These multiple writings all drive home the same critical point: FOPA marked an attempt to limit the protections of the First Amendment by expanding the scope of the Second Amendment. Florida’s radical defense of FOPA held that the Second Amendment is so powerful that, in order to safeguard it, the state should be allowed to diminish other constitutional rights. The 11th Circuit was right to reject this argument. Florida already does a great deal to protect the rights of gun owners in the name of the Second Amendment. But the Constitution does not allow the state to muzzle doctors who wish to inquire about gun safety.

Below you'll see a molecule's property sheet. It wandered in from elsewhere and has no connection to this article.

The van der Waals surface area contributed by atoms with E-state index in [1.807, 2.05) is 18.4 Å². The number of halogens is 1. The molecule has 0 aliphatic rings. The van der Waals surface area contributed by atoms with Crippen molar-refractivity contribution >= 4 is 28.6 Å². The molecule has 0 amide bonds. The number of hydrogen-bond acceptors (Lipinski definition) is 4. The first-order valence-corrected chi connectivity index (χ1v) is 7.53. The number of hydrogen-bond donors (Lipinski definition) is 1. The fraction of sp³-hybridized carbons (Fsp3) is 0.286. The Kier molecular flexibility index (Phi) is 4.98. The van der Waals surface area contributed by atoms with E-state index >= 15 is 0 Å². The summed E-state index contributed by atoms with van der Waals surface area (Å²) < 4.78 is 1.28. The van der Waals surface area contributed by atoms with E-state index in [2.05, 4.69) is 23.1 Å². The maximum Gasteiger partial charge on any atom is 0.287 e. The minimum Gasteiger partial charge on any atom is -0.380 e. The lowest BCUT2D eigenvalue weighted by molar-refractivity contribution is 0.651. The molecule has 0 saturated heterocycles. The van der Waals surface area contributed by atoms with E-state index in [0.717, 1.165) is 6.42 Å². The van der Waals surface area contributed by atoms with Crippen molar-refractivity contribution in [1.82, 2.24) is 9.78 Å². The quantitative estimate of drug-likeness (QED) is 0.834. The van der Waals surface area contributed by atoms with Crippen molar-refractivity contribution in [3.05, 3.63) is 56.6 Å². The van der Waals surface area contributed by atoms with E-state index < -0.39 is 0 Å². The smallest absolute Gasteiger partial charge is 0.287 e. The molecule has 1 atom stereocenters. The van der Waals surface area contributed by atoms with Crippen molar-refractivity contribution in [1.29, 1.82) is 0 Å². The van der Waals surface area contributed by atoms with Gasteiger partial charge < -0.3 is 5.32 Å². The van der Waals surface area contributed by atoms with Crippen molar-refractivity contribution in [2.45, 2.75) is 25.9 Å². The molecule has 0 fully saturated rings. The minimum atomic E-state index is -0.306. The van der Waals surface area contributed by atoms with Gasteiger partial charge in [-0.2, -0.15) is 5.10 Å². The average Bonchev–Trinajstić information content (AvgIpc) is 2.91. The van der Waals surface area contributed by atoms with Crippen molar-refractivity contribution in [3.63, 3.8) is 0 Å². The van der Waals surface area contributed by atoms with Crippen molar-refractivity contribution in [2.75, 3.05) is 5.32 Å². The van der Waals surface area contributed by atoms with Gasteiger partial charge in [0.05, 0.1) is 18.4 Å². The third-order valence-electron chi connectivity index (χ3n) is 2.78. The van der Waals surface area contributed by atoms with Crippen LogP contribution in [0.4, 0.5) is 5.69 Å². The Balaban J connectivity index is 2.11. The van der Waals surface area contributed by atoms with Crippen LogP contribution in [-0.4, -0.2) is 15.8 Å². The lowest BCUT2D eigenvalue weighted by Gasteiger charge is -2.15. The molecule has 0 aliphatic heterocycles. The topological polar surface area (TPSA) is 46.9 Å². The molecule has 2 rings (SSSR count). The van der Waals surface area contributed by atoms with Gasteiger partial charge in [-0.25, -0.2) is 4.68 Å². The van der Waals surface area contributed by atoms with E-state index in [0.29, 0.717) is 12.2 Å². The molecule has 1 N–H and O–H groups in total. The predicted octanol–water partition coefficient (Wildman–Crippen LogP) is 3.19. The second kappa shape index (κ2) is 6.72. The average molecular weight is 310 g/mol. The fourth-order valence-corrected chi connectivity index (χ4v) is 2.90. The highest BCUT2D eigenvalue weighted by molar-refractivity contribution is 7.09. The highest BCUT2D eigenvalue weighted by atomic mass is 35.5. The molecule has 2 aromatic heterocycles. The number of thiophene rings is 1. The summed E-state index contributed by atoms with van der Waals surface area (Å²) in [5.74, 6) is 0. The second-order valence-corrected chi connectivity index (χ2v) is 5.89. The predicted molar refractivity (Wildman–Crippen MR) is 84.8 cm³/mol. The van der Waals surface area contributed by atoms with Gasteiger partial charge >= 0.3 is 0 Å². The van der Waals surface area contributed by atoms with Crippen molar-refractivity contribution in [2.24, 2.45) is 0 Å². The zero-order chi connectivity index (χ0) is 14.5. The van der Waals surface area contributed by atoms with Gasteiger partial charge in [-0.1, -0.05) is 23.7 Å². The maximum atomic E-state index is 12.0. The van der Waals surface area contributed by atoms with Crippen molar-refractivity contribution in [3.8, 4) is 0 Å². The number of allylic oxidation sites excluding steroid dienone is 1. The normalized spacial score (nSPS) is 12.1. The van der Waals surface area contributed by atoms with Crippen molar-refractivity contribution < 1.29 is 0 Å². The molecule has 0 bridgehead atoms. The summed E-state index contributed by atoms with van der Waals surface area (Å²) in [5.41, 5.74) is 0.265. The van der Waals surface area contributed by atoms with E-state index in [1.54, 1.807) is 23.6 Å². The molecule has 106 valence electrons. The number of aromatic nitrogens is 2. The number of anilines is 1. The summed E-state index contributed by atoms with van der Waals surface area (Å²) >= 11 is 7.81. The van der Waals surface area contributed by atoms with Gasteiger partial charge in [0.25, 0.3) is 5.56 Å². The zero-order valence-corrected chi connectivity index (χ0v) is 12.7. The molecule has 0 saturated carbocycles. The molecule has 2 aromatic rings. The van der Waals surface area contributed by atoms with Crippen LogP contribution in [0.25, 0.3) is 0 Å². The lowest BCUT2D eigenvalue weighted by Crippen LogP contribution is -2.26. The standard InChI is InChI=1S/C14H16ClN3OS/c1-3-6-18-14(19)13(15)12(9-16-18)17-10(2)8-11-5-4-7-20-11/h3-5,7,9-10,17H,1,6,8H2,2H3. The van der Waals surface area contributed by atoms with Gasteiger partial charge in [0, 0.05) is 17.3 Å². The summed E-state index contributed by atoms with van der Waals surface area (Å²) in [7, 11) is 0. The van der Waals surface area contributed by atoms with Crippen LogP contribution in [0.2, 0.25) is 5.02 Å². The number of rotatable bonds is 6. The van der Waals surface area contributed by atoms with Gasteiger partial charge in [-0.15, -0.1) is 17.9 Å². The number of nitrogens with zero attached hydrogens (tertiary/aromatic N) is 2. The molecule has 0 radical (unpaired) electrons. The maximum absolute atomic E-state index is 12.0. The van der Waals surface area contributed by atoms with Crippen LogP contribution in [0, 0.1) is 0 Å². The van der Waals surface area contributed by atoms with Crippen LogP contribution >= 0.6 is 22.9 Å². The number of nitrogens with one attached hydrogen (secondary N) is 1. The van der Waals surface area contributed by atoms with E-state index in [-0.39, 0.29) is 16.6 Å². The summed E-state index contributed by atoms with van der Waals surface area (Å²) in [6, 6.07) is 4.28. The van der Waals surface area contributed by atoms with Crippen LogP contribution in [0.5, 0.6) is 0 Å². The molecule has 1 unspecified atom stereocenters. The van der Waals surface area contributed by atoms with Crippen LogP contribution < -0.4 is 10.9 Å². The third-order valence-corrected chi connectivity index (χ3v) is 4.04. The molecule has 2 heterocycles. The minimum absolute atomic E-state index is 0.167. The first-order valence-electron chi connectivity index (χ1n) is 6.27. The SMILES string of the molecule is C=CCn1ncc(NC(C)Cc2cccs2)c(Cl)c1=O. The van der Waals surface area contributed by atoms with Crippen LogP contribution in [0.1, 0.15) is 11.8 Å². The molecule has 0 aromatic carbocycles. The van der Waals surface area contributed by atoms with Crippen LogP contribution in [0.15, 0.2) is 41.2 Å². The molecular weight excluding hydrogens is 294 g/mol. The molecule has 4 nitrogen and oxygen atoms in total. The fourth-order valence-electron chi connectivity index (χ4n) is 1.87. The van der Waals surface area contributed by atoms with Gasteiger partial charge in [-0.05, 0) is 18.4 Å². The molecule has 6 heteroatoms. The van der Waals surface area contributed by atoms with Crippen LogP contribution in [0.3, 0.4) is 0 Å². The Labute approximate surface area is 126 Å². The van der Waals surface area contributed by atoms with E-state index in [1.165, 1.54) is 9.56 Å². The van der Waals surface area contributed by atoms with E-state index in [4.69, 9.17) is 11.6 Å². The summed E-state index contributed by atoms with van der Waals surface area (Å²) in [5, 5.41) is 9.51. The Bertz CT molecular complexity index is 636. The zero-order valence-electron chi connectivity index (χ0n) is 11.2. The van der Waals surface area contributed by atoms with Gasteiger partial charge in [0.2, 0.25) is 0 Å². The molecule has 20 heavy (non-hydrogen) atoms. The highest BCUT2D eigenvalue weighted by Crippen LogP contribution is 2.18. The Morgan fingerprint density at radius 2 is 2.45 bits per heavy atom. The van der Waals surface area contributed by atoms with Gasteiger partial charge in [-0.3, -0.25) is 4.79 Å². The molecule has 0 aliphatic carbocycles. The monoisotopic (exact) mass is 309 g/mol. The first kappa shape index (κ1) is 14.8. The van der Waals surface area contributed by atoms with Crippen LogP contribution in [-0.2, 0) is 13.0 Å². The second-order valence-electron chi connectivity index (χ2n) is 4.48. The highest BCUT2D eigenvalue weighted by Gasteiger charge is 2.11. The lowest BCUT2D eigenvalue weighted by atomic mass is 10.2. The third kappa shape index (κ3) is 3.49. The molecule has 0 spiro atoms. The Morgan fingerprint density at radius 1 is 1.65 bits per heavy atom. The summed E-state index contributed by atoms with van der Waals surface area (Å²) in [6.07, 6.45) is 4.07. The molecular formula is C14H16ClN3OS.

In recent years, a considerable amount of ink has been spilled criticizing the American left for allegedly censoring speech it finds offensive. But FOPA is one of the most censorial pieces of legislation to emerge from a state in this decade—and it is the work of Republican legislators, and a Republican governor, whose intentions were to shield gun owners, those delicate snowflakes, from experiencing a brief moment of mild discomfort. There are real threats to free speech in America today. But they are more likely to emerge from Republican statehouses than from liberal college campuses.